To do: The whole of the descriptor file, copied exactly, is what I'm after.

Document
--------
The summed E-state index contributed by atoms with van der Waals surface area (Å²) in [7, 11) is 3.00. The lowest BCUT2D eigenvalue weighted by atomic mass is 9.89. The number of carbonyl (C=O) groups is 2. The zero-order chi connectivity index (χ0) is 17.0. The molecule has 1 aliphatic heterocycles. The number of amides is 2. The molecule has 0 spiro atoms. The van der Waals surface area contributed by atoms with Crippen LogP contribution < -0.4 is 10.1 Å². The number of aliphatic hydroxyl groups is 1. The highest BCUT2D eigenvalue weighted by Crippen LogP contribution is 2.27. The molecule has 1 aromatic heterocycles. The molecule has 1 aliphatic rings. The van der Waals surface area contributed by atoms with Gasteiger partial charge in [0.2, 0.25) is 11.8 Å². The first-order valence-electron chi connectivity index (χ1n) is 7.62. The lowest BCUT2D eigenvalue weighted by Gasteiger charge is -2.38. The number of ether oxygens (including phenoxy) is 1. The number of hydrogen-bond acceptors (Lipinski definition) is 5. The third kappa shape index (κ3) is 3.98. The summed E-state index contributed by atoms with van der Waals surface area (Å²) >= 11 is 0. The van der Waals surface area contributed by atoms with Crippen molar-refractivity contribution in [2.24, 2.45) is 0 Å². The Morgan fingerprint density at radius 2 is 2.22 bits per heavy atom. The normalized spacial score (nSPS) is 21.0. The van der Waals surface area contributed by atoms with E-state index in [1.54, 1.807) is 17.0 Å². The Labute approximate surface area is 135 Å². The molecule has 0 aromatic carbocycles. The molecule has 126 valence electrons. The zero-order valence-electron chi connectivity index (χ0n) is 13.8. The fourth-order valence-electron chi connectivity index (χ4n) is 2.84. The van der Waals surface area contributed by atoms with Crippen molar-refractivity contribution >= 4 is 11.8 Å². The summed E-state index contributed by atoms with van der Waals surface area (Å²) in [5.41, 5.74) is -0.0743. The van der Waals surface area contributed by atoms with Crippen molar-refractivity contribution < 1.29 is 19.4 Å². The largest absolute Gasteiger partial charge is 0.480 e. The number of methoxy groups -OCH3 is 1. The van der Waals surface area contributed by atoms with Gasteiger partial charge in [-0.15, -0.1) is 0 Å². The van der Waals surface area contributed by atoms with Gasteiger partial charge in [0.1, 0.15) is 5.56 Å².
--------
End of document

The summed E-state index contributed by atoms with van der Waals surface area (Å²) in [7, 11) is 3.00. The lowest BCUT2D eigenvalue weighted by atomic mass is 9.89. The number of carbonyl (C=O) groups is 2. The zero-order chi connectivity index (χ0) is 17.0. The molecule has 1 aliphatic heterocycles. The number of amides is 2. The molecule has 0 spiro atoms. The van der Waals surface area contributed by atoms with Crippen LogP contribution < -0.4 is 10.1 Å². The number of aliphatic hydroxyl groups is 1. The highest BCUT2D eigenvalue weighted by Crippen LogP contribution is 2.27. The molecule has 1 aromatic heterocycles. The molecule has 1 aliphatic rings. The van der Waals surface area contributed by atoms with Gasteiger partial charge in [0.2, 0.25) is 11.8 Å². The first-order valence-electron chi connectivity index (χ1n) is 7.62. The lowest BCUT2D eigenvalue weighted by Gasteiger charge is -2.38. The number of ether oxygens (including phenoxy) is 1. The number of hydrogen-bond acceptors (Lipinski definition) is 5. The third kappa shape index (κ3) is 3.98. The summed E-state index contributed by atoms with van der Waals surface area (Å²) >= 11 is 0. The van der Waals surface area contributed by atoms with Crippen molar-refractivity contribution in [2.24, 2.45) is 0 Å². The Morgan fingerprint density at radius 2 is 2.22 bits per heavy atom. The normalized spacial score (nSPS) is 21.0. The van der Waals surface area contributed by atoms with E-state index in [1.54, 1.807) is 17.0 Å². The Labute approximate surface area is 135 Å². The molecule has 0 aromatic carbocycles. The molecule has 126 valence electrons. The zero-order valence-electron chi connectivity index (χ0n) is 13.8. The fourth-order valence-electron chi connectivity index (χ4n) is 2.84. The van der Waals surface area contributed by atoms with Crippen molar-refractivity contribution >= 4 is 11.8 Å². The summed E-state index contributed by atoms with van der Waals surface area (Å²) in [5.41, 5.74) is -0.0743. The van der Waals surface area contributed by atoms with Crippen molar-refractivity contribution < 1.29 is 19.4 Å². The largest absolute Gasteiger partial charge is 0.480 e. The number of methoxy groups -OCH3 is 1. The van der Waals surface area contributed by atoms with Gasteiger partial charge in [-0.15, -0.1) is 0 Å². The van der Waals surface area contributed by atoms with Gasteiger partial charge in [0.1, 0.15) is 5.56 Å².